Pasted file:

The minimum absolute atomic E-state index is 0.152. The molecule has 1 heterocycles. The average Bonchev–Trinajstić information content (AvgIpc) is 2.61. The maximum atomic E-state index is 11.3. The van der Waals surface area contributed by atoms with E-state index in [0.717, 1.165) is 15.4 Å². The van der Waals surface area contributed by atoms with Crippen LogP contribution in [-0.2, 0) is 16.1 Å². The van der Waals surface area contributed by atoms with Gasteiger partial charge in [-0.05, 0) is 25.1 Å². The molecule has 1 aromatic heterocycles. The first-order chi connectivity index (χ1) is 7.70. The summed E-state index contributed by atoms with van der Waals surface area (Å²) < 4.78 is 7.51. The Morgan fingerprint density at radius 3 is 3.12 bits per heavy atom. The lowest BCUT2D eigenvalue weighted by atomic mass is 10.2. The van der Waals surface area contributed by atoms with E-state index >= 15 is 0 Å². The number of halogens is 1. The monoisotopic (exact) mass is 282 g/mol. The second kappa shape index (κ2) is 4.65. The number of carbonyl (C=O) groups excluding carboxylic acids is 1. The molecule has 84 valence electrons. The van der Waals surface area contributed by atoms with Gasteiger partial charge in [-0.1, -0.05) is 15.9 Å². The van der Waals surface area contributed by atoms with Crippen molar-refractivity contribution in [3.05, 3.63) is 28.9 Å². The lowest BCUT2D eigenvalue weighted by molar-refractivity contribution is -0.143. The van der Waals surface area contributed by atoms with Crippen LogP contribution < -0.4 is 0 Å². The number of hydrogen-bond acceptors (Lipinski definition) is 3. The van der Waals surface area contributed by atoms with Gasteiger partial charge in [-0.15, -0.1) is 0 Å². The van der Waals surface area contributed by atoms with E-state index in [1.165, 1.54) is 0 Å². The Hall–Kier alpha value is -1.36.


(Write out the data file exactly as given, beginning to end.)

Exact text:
The minimum absolute atomic E-state index is 0.152. The molecule has 1 heterocycles. The average Bonchev–Trinajstić information content (AvgIpc) is 2.61. The maximum atomic E-state index is 11.3. The van der Waals surface area contributed by atoms with E-state index in [0.717, 1.165) is 15.4 Å². The van der Waals surface area contributed by atoms with Crippen LogP contribution in [-0.2, 0) is 16.1 Å². The van der Waals surface area contributed by atoms with Gasteiger partial charge in [-0.05, 0) is 25.1 Å². The molecule has 1 aromatic heterocycles. The first-order chi connectivity index (χ1) is 7.70. The summed E-state index contributed by atoms with van der Waals surface area (Å²) < 4.78 is 7.51. The Morgan fingerprint density at radius 3 is 3.12 bits per heavy atom. The lowest BCUT2D eigenvalue weighted by atomic mass is 10.2. The van der Waals surface area contributed by atoms with E-state index >= 15 is 0 Å². The number of halogens is 1. The monoisotopic (exact) mass is 282 g/mol. The second kappa shape index (κ2) is 4.65. The number of carbonyl (C=O) groups excluding carboxylic acids is 1. The molecule has 84 valence electrons. The van der Waals surface area contributed by atoms with Gasteiger partial charge in [-0.1, -0.05) is 15.9 Å². The van der Waals surface area contributed by atoms with Crippen molar-refractivity contribution in [3.05, 3.63) is 28.9 Å². The lowest BCUT2D eigenvalue weighted by molar-refractivity contribution is -0.143. The van der Waals surface area contributed by atoms with Crippen LogP contribution < -0.4 is 0 Å². The number of hydrogen-bond acceptors (Lipinski definition) is 3. The van der Waals surface area contributed by atoms with Gasteiger partial charge in [-0.15, -0.1) is 0 Å². The van der Waals surface area contributed by atoms with E-state index in [1.165, 1.54) is 0 Å². The Hall–Kier alpha value is -1.36.